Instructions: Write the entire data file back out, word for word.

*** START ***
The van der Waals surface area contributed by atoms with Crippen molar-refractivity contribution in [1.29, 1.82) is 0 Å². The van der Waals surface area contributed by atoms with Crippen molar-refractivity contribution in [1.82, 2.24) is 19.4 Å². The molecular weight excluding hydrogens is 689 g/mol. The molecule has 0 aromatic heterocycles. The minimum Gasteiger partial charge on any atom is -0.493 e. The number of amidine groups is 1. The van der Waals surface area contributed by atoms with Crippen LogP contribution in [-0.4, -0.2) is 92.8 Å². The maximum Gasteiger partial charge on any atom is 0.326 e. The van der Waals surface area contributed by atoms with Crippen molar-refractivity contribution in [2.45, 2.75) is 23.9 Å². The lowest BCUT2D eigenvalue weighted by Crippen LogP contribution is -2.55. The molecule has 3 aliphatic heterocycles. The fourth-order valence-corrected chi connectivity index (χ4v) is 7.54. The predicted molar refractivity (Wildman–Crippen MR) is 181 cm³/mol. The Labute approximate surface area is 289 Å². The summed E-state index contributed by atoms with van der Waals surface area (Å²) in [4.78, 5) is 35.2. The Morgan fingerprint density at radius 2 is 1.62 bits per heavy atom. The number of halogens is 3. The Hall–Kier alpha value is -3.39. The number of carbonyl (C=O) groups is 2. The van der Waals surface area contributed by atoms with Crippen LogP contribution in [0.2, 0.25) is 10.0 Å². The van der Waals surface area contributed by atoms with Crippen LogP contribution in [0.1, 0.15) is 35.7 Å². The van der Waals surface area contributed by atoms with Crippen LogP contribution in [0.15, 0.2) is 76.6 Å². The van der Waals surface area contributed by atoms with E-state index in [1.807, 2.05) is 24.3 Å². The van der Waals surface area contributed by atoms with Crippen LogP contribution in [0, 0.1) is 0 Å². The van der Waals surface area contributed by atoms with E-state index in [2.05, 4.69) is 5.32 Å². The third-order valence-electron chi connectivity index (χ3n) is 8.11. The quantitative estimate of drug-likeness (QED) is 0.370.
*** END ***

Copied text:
The van der Waals surface area contributed by atoms with Crippen molar-refractivity contribution in [1.29, 1.82) is 0 Å². The van der Waals surface area contributed by atoms with Crippen molar-refractivity contribution in [1.82, 2.24) is 19.4 Å². The molecular weight excluding hydrogens is 689 g/mol. The molecule has 0 aromatic heterocycles. The minimum Gasteiger partial charge on any atom is -0.493 e. The number of amidine groups is 1. The van der Waals surface area contributed by atoms with Crippen LogP contribution in [-0.4, -0.2) is 92.8 Å². The maximum Gasteiger partial charge on any atom is 0.326 e. The van der Waals surface area contributed by atoms with Crippen molar-refractivity contribution in [2.45, 2.75) is 23.9 Å². The lowest BCUT2D eigenvalue weighted by Crippen LogP contribution is -2.55. The molecule has 3 aliphatic heterocycles. The fourth-order valence-corrected chi connectivity index (χ4v) is 7.54. The predicted molar refractivity (Wildman–Crippen MR) is 181 cm³/mol. The Labute approximate surface area is 289 Å². The summed E-state index contributed by atoms with van der Waals surface area (Å²) in [4.78, 5) is 35.2. The Morgan fingerprint density at radius 2 is 1.62 bits per heavy atom. The number of halogens is 3. The Hall–Kier alpha value is -3.39. The number of carbonyl (C=O) groups is 2. The van der Waals surface area contributed by atoms with Crippen LogP contribution in [0.2, 0.25) is 10.0 Å². The van der Waals surface area contributed by atoms with Crippen LogP contribution in [0.1, 0.15) is 35.7 Å². The van der Waals surface area contributed by atoms with Crippen LogP contribution in [0.15, 0.2) is 76.6 Å². The van der Waals surface area contributed by atoms with E-state index in [1.807, 2.05) is 24.3 Å². The van der Waals surface area contributed by atoms with Crippen LogP contribution in [0, 0.1) is 0 Å². The van der Waals surface area contributed by atoms with E-state index in [2.05, 4.69) is 5.32 Å². The third-order valence-electron chi connectivity index (χ3n) is 8.11. The quantitative estimate of drug-likeness (QED) is 0.370.